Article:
Though identified nearly 20 years ago as a probable new species, the “Pinnacles Jewelflower” has languished undescribed. At last, this species is in the process of being described. As an extremely rare endemic species, describing it is the first step to making sure it is preserved. Pinnacles has also been allocated funding to begin systematic surveys of this rare species. As of yet, however, we have only casual observations about the species and no idea of the sizes, number, and extent of populations. In this “preview” talk, we will look at what we know so far about this species, its characteristics, and its preferred habitat, and discuss the distribution and status of other similar species in the area. We will also cover some other interesting and unusual plants found at Pinnacles.
Speaker: Amelia Ryan, Vegetation Ecologist, Pinnacles National Park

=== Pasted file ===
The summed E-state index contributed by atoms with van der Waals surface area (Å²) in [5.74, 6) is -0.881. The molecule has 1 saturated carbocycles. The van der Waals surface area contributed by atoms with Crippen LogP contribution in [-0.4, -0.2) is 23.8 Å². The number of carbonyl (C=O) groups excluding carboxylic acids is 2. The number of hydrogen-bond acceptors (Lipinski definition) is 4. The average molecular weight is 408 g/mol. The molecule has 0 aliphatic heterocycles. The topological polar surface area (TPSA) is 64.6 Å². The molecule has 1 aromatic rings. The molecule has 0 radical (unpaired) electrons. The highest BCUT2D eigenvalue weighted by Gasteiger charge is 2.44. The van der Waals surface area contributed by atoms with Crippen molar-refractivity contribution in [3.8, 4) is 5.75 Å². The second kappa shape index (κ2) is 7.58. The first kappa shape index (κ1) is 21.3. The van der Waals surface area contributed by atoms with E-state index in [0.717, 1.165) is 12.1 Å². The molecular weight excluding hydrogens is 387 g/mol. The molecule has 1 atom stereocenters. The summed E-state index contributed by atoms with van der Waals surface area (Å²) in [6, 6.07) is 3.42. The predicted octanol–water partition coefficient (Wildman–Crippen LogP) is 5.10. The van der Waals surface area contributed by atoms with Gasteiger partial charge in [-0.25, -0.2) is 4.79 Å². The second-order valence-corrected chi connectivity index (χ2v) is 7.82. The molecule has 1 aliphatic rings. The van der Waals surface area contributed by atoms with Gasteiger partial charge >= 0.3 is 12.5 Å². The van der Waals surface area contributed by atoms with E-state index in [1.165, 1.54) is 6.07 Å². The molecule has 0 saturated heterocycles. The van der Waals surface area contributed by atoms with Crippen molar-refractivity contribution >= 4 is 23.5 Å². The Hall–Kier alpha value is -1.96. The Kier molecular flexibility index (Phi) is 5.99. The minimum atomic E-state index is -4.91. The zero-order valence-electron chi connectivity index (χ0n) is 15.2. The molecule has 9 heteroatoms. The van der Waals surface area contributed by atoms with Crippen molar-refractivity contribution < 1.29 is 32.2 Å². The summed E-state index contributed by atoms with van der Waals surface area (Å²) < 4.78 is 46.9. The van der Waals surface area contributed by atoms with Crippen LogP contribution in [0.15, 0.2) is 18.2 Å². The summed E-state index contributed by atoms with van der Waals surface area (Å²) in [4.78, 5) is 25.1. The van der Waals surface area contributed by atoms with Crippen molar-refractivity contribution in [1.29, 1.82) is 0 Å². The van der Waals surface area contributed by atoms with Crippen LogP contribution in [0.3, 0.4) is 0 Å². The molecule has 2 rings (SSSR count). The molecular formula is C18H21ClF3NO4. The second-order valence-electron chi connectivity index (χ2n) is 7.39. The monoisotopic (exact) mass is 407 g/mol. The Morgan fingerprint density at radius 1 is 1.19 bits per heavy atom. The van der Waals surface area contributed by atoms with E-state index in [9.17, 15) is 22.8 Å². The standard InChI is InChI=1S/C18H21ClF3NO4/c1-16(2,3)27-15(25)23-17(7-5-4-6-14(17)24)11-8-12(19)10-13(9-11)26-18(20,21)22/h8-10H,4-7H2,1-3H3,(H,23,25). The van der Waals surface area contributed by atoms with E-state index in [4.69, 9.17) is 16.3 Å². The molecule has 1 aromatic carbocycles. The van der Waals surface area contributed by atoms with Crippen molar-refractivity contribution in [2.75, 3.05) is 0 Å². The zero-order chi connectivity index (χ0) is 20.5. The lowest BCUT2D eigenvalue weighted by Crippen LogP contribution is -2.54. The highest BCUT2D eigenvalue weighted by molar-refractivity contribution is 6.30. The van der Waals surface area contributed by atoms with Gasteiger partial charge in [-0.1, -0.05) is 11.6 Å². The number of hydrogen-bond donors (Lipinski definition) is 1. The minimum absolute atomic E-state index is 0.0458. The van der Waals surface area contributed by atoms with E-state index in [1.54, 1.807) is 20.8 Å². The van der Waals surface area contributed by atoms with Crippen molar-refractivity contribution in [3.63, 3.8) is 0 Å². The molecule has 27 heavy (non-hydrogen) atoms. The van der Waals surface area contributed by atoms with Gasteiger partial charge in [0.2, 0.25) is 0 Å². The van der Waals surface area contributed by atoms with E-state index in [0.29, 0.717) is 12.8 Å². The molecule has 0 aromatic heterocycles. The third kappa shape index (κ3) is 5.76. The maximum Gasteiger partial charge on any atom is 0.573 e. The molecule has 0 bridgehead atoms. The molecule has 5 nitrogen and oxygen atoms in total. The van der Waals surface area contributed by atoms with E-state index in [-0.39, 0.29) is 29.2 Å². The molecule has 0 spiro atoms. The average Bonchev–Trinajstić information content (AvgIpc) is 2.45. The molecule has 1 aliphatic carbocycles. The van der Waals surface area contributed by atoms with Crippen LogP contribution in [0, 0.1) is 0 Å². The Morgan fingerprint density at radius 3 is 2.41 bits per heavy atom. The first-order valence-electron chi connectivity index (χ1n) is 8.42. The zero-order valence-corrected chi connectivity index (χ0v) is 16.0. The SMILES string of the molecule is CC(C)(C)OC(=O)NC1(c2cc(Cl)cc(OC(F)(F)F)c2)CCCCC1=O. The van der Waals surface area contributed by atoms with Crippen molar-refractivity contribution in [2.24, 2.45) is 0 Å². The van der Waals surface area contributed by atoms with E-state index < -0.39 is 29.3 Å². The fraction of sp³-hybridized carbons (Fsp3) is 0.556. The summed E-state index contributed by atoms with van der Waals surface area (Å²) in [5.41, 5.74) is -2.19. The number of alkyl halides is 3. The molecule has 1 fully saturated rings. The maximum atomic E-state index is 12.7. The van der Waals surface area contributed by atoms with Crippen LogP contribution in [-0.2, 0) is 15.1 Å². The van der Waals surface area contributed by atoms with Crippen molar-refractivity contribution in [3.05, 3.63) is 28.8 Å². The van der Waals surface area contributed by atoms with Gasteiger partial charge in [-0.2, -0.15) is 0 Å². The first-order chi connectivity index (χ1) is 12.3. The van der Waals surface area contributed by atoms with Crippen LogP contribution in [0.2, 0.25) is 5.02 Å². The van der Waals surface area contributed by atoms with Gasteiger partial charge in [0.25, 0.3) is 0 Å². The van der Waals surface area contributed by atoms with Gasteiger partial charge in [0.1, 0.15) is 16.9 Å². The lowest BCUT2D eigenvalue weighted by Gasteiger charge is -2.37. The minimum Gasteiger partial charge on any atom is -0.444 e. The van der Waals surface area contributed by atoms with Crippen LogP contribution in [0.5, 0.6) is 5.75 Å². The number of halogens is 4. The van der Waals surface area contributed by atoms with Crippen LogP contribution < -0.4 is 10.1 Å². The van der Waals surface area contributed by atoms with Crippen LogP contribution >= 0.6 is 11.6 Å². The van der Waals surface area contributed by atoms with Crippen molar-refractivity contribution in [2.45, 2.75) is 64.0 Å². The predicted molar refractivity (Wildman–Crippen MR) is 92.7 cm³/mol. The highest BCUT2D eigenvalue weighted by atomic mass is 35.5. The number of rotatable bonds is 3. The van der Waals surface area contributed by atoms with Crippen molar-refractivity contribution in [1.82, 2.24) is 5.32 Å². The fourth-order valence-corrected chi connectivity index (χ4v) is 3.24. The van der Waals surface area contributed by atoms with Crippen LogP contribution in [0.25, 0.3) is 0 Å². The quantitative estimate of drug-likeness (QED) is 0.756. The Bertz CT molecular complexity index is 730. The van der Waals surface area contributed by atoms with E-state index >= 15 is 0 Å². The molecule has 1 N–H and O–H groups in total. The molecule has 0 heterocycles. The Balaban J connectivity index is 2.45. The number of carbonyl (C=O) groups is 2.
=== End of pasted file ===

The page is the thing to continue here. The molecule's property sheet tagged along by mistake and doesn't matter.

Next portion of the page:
Amelia Ryan developed a love of plants growing up on 40 acres in western Sonoma County. This led her to study botany at UC Davis and later acquire a MS in Ecology from San Francisco State. She has been working in habitat restoration and resource management for over 20 years, having started at Armstrong Redwoods in the late 90s, then worked at Point Reyes National Seashore on several restoration and endangered plant projects for nearly 14 years before moving to Pinnacles National Park where she has been the Vegetation Ecologist for 5 years. She is a long-time member of CNPS and served on the Marin Chapter Board for 6 years.